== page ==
Browsers War – Text Rendering

browsers warIn the first post from this benchmark, you received the basic details about the most competitive browsers on the market. In this one, we will analyze browsers for one of their main function – text rendering. Whether you are searching on web, reading on Wikipedia or blogging, your main interaction and focus is text. So let’s see how browsers deal with this.

For this test we will run all browsers through several web pages and see which one is the best. The machine used for testing has Windows XP as operating system without ClearType enabled. All the internal sample pages that will be used will have a XHTML 1.0 Strict Doctype. Also, we will need to set a goal for this text rendering. The best solution is somewhere in the middle between smooth and sharp edges. The text needs to be smooth around the edges but sharp enough to be legible.

Headings Rendering Test

In this first test we will use the 6 headings from HTML. We want to see how these latest browsers render the basic HTML headings without any other CSS styles.


In Heading 1 you can clearly see that Safari has way too much blur around the edges. Also Internet Explorer looks somehow unpolished. Chrome, Firefox and Opera are in the best position. Regarding Chrome, I don’t like the fact that some letters have less intensity than others: for example: e or a. So, for Heading 1 and also for Heading 2, our winners are Firefox and Opera. For Heading 3 we have a new winner, which is Internet Explorer. Compared to all other browsers, IE delivers the most legible text. And it does it for the rest of the headings, where Opera, Chrome and Firefox have the same text rendering and Safari has the same blurry text.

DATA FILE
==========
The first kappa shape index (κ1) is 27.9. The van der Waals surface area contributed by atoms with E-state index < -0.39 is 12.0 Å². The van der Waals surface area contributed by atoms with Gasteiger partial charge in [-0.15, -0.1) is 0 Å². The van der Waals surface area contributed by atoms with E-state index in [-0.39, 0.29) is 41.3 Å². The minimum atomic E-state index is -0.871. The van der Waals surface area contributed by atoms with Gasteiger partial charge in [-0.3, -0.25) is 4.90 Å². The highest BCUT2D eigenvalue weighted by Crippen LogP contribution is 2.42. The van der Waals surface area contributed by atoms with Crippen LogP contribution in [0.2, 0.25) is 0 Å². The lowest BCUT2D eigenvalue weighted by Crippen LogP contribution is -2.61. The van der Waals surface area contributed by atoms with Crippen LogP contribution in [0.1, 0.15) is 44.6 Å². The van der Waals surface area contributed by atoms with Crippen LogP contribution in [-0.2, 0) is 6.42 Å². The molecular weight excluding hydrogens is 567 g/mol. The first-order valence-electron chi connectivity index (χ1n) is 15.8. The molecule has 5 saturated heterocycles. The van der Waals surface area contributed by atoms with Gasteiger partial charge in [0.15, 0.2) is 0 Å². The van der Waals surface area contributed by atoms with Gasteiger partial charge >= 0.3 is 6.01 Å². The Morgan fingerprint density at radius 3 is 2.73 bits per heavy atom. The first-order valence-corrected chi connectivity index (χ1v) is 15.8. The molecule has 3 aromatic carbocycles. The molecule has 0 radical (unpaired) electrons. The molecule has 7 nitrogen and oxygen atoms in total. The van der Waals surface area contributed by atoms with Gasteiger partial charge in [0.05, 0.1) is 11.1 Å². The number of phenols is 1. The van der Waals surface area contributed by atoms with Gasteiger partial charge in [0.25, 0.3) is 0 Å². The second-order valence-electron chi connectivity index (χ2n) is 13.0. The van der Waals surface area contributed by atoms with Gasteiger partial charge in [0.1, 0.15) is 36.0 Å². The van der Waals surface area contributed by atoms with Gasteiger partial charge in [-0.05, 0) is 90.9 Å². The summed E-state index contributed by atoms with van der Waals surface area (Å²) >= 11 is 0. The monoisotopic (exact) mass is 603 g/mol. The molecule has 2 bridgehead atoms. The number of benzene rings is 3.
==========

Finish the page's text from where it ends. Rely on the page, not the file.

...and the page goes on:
Ampersand Test

In order to test better the rendering capabilities of web browsers, we’ve made a simple test based on the ampersand character. The reason for this test is that ampersand is one complex character. In ampersand’s composition we have horizontal line, rounded line, oblique line and even vertical line depending on font family.

ampersand test

In this test there is one absolute winner and that is Safari. Safari was the only browser with exceptional rendering even on values over 351px. In all other browsers, any value over 351px has a very primitive rendering with rough edges and no smoothing. Also in this test IE has the worst capabilities. The rendering engine was not able to render the character properly as you can see in the image.